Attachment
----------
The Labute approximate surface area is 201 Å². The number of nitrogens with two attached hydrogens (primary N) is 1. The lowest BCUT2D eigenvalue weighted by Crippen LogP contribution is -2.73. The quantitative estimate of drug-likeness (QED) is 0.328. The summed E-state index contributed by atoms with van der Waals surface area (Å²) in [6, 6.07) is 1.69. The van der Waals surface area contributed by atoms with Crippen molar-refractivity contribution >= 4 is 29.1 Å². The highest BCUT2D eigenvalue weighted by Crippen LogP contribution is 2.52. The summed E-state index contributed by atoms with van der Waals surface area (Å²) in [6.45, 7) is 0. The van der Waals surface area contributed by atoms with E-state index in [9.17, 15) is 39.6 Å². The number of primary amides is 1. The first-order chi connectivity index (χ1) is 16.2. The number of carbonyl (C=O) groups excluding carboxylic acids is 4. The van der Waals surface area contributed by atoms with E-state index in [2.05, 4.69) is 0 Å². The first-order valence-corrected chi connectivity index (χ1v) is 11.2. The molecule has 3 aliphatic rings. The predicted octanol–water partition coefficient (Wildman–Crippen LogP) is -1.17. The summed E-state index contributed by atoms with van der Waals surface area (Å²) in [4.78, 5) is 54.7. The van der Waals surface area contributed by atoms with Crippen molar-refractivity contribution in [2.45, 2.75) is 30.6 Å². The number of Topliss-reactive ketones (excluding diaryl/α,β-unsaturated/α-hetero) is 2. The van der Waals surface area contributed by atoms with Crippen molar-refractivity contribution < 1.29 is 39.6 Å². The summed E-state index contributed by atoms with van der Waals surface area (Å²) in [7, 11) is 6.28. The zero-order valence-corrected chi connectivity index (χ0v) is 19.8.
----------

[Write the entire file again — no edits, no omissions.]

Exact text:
The Labute approximate surface area is 201 Å². The number of nitrogens with two attached hydrogens (primary N) is 1. The lowest BCUT2D eigenvalue weighted by Crippen LogP contribution is -2.73. The quantitative estimate of drug-likeness (QED) is 0.328. The summed E-state index contributed by atoms with van der Waals surface area (Å²) in [6, 6.07) is 1.69. The van der Waals surface area contributed by atoms with Crippen molar-refractivity contribution >= 4 is 29.1 Å². The highest BCUT2D eigenvalue weighted by Crippen LogP contribution is 2.52. The summed E-state index contributed by atoms with van der Waals surface area (Å²) in [6.45, 7) is 0. The van der Waals surface area contributed by atoms with E-state index in [9.17, 15) is 39.6 Å². The number of primary amides is 1. The first-order chi connectivity index (χ1) is 16.2. The number of carbonyl (C=O) groups excluding carboxylic acids is 4. The van der Waals surface area contributed by atoms with E-state index in [2.05, 4.69) is 0 Å². The first-order valence-corrected chi connectivity index (χ1v) is 11.2. The molecule has 3 aliphatic rings. The predicted octanol–water partition coefficient (Wildman–Crippen LogP) is -1.17. The summed E-state index contributed by atoms with van der Waals surface area (Å²) in [4.78, 5) is 54.7. The van der Waals surface area contributed by atoms with Crippen molar-refractivity contribution in [2.45, 2.75) is 30.6 Å². The number of Topliss-reactive ketones (excluding diaryl/α,β-unsaturated/α-hetero) is 2. The van der Waals surface area contributed by atoms with Crippen molar-refractivity contribution < 1.29 is 39.6 Å². The summed E-state index contributed by atoms with van der Waals surface area (Å²) in [7, 11) is 6.28. The zero-order valence-corrected chi connectivity index (χ0v) is 19.8.